Brendan Gallagher is in the first year of his entry level deal regardless if he plays in the American league or the National Hockey League, whereas Alex Galcheyuk would not be starting his entry level deal if he were to continue the season in Sarnia.

Both players have shown that there are able to play at this level, yesterday was a strong strong effort from both kids. Canadiens Coach Michel Therrien has done a great job insulating them. Brandon Prust has been assigned as a "babysitter" on the line.Gallagher is a little guy who likes to play big by barreling towards the opposing net, Galchenyuk is a skilled forward that opposing teams will want to attack. Prust being there gives the kids a veteran sounding board and also gives them a tough force to protect them from being roughed up by opposing players. Yesterday, with Galchenyuk 0/5 on faceoffs, the coach had Prust slide over to take them - an in-game adjustment that former coach Jacques Martin may not have made. The kids have been given many more chances to shine at home with matchups that favour them - something that proves that the coach is paying attention. Michel Therrien has a history of working well with young players, something that is once again being evidenced here.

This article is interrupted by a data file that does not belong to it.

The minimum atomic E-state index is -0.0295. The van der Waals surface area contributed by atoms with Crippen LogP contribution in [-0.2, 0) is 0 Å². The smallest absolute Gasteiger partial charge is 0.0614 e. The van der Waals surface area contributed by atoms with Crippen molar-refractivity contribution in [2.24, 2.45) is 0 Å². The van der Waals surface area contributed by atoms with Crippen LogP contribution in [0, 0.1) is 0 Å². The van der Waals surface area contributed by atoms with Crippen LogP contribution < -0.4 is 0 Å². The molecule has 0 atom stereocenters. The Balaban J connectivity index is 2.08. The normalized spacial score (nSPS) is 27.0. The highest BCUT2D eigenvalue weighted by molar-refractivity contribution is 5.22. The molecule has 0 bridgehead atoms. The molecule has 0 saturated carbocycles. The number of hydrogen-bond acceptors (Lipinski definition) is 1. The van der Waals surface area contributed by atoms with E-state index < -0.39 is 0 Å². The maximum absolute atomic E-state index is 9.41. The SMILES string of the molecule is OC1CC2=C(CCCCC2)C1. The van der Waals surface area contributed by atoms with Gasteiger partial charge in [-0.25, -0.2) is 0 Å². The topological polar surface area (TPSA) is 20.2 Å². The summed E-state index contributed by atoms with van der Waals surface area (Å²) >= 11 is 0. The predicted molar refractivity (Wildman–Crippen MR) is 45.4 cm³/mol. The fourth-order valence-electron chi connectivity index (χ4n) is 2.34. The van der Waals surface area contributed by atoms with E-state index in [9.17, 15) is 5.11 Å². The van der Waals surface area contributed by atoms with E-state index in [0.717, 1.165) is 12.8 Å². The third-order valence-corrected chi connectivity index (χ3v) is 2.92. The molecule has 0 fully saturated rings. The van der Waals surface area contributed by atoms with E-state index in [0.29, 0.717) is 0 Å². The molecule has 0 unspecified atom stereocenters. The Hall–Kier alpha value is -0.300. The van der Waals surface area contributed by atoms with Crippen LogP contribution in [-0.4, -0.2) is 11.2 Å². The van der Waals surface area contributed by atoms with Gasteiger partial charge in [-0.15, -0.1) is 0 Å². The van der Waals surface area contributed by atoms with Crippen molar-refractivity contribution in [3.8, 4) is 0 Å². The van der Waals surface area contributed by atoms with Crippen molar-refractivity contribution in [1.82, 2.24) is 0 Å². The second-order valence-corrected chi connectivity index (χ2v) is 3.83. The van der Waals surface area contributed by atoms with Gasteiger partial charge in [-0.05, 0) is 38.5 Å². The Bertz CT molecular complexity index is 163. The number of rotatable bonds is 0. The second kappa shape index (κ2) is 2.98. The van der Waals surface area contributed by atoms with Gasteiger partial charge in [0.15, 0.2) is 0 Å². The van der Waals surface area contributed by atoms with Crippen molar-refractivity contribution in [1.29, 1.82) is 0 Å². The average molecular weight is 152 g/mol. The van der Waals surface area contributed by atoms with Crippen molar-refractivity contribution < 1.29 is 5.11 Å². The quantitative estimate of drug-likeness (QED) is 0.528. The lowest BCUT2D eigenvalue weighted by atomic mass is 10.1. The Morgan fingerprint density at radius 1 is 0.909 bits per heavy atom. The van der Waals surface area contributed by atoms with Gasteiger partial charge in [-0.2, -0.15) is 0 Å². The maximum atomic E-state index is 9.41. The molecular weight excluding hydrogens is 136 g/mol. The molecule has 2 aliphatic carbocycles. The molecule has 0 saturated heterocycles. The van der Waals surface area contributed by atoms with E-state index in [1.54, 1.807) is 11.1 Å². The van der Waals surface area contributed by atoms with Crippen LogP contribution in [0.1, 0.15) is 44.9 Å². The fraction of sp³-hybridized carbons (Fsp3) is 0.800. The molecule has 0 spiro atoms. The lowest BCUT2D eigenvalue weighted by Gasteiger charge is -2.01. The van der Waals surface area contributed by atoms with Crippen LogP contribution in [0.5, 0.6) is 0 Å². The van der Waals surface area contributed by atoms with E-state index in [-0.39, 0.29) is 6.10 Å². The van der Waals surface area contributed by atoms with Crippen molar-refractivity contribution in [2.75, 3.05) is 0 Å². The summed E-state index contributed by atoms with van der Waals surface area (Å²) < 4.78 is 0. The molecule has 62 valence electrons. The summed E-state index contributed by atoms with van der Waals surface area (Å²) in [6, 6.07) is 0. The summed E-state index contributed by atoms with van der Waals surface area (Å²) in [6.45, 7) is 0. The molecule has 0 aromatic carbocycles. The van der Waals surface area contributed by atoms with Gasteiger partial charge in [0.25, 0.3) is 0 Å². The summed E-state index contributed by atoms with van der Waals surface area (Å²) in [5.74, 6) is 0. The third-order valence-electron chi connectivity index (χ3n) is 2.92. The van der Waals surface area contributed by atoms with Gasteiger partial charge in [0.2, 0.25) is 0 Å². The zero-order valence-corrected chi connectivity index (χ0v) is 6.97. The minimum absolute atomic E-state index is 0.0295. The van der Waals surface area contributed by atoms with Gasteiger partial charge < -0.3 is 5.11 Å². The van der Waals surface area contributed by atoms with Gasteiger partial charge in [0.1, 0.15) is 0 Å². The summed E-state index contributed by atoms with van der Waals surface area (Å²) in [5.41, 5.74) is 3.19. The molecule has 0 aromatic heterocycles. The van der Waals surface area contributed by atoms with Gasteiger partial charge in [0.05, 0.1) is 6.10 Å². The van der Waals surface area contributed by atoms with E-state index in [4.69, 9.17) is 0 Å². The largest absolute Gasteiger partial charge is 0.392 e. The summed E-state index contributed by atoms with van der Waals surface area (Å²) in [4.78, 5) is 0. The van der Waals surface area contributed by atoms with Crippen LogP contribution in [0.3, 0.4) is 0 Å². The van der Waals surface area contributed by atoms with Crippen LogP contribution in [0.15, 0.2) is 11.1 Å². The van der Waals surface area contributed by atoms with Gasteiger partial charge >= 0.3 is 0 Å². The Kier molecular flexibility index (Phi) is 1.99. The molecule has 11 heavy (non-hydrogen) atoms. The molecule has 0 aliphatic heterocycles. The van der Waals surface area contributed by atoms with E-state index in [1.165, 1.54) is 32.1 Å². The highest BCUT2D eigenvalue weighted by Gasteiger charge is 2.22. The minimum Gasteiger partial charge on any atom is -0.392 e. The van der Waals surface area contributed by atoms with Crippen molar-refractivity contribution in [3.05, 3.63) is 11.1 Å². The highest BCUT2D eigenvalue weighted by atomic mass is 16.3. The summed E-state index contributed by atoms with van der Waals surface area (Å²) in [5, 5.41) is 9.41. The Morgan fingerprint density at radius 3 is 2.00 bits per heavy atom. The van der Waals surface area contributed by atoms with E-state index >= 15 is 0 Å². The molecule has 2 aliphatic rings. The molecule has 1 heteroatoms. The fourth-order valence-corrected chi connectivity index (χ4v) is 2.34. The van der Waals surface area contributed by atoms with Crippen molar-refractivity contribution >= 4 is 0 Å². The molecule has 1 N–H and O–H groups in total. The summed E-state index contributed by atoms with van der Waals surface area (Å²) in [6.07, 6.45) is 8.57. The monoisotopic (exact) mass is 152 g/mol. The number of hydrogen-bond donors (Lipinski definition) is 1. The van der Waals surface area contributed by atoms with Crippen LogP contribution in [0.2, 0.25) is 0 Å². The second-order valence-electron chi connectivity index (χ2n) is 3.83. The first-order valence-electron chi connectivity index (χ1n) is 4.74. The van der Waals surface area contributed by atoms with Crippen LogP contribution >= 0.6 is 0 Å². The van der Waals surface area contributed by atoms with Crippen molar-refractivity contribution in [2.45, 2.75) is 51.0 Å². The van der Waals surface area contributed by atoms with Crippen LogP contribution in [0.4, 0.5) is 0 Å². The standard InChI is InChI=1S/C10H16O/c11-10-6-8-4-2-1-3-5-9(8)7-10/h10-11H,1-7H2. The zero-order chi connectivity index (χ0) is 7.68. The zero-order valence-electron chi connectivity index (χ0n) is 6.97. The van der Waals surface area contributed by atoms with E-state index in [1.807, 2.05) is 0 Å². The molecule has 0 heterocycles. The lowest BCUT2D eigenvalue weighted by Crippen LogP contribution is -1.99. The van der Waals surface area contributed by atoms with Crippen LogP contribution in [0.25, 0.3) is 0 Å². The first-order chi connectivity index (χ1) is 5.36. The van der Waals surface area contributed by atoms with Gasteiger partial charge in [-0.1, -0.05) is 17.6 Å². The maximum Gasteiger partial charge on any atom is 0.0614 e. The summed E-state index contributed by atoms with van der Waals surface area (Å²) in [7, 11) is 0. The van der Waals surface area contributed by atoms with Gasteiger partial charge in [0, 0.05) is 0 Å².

We spoke about Andrei Markov a couple of games ago. I have been impressed with him not avoiding traffic. He's logging many minutes, playing both special teams, and scoring goals. Yesterday was the best game I've seen him play yet. He pinched at appropriate times, he created offense, and never lagged in his own end - with one exception; Just before the winning goal Markov pinched and the puck was turned over leading to a 3-on-1 against Alexi Emelin. Emelin played the puck well, and on the ensuing turnover Markov ended up scoring the winning goal. The General is getting close to being all the way back and Hab-fans should be excited.

Sunday, 27 January 2013

Snapshot Preview: Habs vs Devils - January 27th 2013

Montreal Canadiens (2-1-0) vs New Jersey Devils (3-0-0)
Puck drop is at 6:00pm EST (RDS, TSN 690AM)

Lars Eller will make his return to the Habs' lineup this evening as they take on the undefeated New Jersey Devils. His return will come at the expense of Max Pacioretty who was operated on last night at a Montreal Hospital to have his appendix removed.

Early in the morning yesterday, Pacioretty showed up for practice with flu-like symptoms. The decision for Eller's return to the lineup had already been made before it became apparent how grave Pacioretty's illness was. The power forward will miss the next 3-5 weeks in recovery. Eller meanwhile will move over to the wing, where he is less comfortable, on the Habs' top line with Eric Cole and David Desharnais. Eller has shown the ability to pick up points against the Devils having scored twice in their eight meetings.